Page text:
Stachys hispida (Hairy Hedge Nettle)

Plant Info
Also known as: Rough Hedge Nettle
Family:Lamiaceae (Mint)
Life cycle:perennial
Habitat:part shade, sun; wet fields, along streams and ponds, edges of woods
Bloom season:June - August
Plant height:1 to 4 feet
Wetland Indicator Status:none
MN county distribution (click map to enlarge):Minnesota county distribution map
National distribution (click map to enlarge):National distribution map

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Detailed Information

Flower: Flower shape: irregular Cluster type: spike Cluster type: whorled

[photo of flowers] Flowers are whorled around the stem, usually in groups of 6, in a spike-like cluster at the top of the stem and at the end of branches arising from leaf axils in the upper plant. Individual flowers are ½ to ¾ inch long and irregular; the outside of the upper lip is covered in short hairs, and the lower lip is lobed in 3 parts. Color is pink to lavender with white and darker purplish spots on the inside of the lower lip. There are 4 dark purple stamens under the upper lip. The calyx holding the flower is ¼ inch long or less, hairy with non-glandular hairs, and has slightly flaring triangular lobes that are at least half as long as the calyx tube.

Leaves and stems: Leaf attachment: opposite Leaf type: simple

[photo of leaves] Leaves are up to 6 inches long and 2½ inches wide, with serrated edges, a pointed tip and a rounded or somewhat heart-shaped base. The leaf stalk is up to 3/8 inch long, or sometimes absent altogether, and the upper leaf surface is covered in short hairs. Attachment is opposite, with a pair of leaves at a right angle to the pair below it.

[photo of stem] The main stem is green, square and has stiff downward pointing hairs along the angles but is smooth on the stem sides.


Hairy Hedge Nettle also goes by Latin names Stachys tenuifolia var. hispida and S. palustris var. hispida, but the accepted name in Minnesota is S. hispida. There are 3 species of Stachys in Minnesota; distinguishing features are the length of the leaf stalk and the hairiness of various parts, as well as more subtle differences in the calyx. Some references state S. palustris has white spots on the flowers and other species have purple spots, but I have not found this to be a consistent truth; both white and purple spots to some degree are common on all. Marsh Hedge Nettle, the most common Stachys species in Minnesota, has mostly stalkless leaves and stems with hairs on the surface as well as the angles. Hairy Hedge Nettle (Stachys hispida) has hairs only along the angles, is more roughly hairy, and has mostly short-stalked leaves. Smooth Hedge Nettle (Stachys tenuifolia) is mostly hairless throughout. Hedge Nettles are similar to Germander, (Teucrium canadense) but its flower has a distinctly split upper lip.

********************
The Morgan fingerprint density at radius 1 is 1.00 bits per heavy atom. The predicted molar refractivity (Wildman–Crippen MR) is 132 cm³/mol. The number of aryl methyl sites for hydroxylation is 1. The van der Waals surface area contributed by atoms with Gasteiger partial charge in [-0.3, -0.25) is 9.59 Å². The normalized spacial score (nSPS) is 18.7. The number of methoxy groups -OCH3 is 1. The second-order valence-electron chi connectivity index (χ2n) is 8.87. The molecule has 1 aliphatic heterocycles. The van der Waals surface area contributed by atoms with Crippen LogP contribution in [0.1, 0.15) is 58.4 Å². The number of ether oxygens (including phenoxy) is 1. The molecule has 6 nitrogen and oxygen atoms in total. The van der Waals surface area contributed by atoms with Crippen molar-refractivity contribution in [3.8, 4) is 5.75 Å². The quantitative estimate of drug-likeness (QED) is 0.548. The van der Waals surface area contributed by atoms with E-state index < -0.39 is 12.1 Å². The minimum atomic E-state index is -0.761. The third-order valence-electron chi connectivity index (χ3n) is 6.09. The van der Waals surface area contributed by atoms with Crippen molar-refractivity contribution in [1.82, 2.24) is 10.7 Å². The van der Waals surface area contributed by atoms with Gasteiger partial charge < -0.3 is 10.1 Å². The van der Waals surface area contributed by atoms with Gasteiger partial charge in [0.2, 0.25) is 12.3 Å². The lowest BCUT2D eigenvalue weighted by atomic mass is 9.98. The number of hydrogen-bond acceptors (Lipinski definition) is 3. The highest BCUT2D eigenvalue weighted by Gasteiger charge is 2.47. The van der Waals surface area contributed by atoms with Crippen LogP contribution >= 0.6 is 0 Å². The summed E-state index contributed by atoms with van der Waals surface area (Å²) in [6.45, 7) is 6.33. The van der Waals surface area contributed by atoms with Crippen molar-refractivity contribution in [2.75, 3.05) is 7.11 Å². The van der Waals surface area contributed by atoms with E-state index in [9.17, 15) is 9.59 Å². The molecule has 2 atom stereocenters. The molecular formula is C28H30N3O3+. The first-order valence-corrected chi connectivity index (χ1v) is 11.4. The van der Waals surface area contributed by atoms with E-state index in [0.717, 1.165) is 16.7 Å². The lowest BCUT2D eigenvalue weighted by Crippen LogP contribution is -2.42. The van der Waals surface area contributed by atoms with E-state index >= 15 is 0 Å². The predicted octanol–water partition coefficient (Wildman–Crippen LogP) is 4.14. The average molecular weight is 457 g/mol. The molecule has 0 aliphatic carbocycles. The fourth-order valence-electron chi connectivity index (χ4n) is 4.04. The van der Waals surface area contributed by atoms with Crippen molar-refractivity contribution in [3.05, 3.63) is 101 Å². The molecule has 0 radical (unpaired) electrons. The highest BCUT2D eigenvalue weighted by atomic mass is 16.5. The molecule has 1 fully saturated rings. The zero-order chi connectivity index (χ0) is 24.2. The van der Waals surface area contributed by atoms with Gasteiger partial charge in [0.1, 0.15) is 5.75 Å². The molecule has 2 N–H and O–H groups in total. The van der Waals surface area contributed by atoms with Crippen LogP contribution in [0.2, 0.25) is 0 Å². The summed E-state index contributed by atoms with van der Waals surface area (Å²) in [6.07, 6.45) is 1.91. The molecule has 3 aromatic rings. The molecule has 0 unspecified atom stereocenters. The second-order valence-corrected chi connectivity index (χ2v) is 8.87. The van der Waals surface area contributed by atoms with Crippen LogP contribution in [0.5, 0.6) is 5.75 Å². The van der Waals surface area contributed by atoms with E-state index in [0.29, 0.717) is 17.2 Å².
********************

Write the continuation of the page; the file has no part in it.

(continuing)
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More photos

Photos by K. Chayka taken at Long Lake Regional Park, Ramsey County.


Have you seen this plant in Minnesota, or have any other comments about it?

Posted by: Aaron - Southern Nicollet County
on: 2016-09-03 19:53:43

I believe I found this plant along an oxbow lake near the Minnesota River. It has square stems and hairs at the angles, but the tip of the spike was turning red. Is this common for plants later in the year? I have pictures.

Posted by: K. Chayka
on: 2016-09-03 20:08:54

Many plants turn red as they begin to wither.

Posted by: Amy - Western Hennepin County
on: 2017-07-13 09:55:32

I see it along roads and have it in woods and popping up in my native garden. I like it, but wonder if it gets overpowering, if not invasive, so it should be contained by pulling if there are too many?

Posted by: Lauri Rockne - Mora
on: 2019-07-21 09:34:30

I have a healthy drift of it in my woods.

Posted by: Frank@Mound - Maple Plain
on: 2022-01-22 16:40:35

These descriptions are clear for Hairy Hedge Nettle and Marsh Hedge Nettle, although I find myself confused by the naming conventions. I have what I believe is Marsh Hedge Nettle at my place. It consistently has medium purple/lavender with white "spots," hairs all over, but with leaf stems that are variable in length. Prairie Moon's descriptions of Stachys palustris homotricha, Marsh Hedge Nettle, and then Stachys tenuifolia, or Smooth Hedge Nettle add to the confusion. At least I can tell these from Germander, thanks to your guide, that grows very well in disturbed areas around my place.

Posted by: Richard Devine - ROCHESTER
on: 2023-07-06 22:42:18

I have this growing on a wet area of Decorah edge in Olmsted county. The nomenclature is confusing, iNaturalist calls S. hispida 'marsh hedgenettle' and calls S. palustris 'marsh woundwort'.

Posted by: K Chayka
on: 2023-07-07 14:39:43

Richard, unlike birds, there is no standardization of common names for plants. I often see names on iNaturalist that I never heard of before.

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